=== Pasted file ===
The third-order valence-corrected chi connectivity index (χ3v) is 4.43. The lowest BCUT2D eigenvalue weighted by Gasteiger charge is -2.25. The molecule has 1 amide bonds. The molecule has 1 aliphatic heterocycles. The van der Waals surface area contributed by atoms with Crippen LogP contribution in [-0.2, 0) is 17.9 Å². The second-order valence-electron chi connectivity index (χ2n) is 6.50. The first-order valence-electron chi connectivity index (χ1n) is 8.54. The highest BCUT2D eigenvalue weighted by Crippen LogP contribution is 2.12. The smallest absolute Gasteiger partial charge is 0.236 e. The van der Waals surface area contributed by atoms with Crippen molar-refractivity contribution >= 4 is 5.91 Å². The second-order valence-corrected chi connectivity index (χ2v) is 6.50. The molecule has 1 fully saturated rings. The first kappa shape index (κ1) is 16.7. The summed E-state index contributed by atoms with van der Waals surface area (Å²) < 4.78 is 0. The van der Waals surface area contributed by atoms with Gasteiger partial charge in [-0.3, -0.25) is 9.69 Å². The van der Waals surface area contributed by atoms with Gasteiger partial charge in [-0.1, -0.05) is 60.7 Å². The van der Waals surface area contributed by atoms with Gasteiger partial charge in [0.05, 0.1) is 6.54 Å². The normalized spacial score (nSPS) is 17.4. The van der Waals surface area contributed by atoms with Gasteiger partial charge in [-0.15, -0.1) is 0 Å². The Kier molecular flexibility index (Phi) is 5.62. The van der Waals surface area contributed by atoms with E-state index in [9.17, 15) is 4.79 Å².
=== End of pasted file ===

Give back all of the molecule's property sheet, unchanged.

The third-order valence-corrected chi connectivity index (χ3v) is 4.43. The lowest BCUT2D eigenvalue weighted by Gasteiger charge is -2.25. The molecule has 1 amide bonds. The molecule has 1 aliphatic heterocycles. The van der Waals surface area contributed by atoms with Crippen LogP contribution in [-0.2, 0) is 17.9 Å². The second-order valence-electron chi connectivity index (χ2n) is 6.50. The first-order valence-electron chi connectivity index (χ1n) is 8.54. The highest BCUT2D eigenvalue weighted by Crippen LogP contribution is 2.12. The smallest absolute Gasteiger partial charge is 0.236 e. The van der Waals surface area contributed by atoms with Crippen molar-refractivity contribution >= 4 is 5.91 Å². The second-order valence-corrected chi connectivity index (χ2v) is 6.50. The molecule has 1 fully saturated rings. The first kappa shape index (κ1) is 16.7. The summed E-state index contributed by atoms with van der Waals surface area (Å²) < 4.78 is 0. The van der Waals surface area contributed by atoms with Gasteiger partial charge in [-0.3, -0.25) is 9.69 Å². The van der Waals surface area contributed by atoms with Gasteiger partial charge in [-0.1, -0.05) is 60.7 Å². The van der Waals surface area contributed by atoms with Gasteiger partial charge in [0.05, 0.1) is 6.54 Å². The normalized spacial score (nSPS) is 17.4. The van der Waals surface area contributed by atoms with Gasteiger partial charge in [-0.15, -0.1) is 0 Å². The Kier molecular flexibility index (Phi) is 5.62. The van der Waals surface area contributed by atoms with E-state index in [9.17, 15) is 4.79 Å².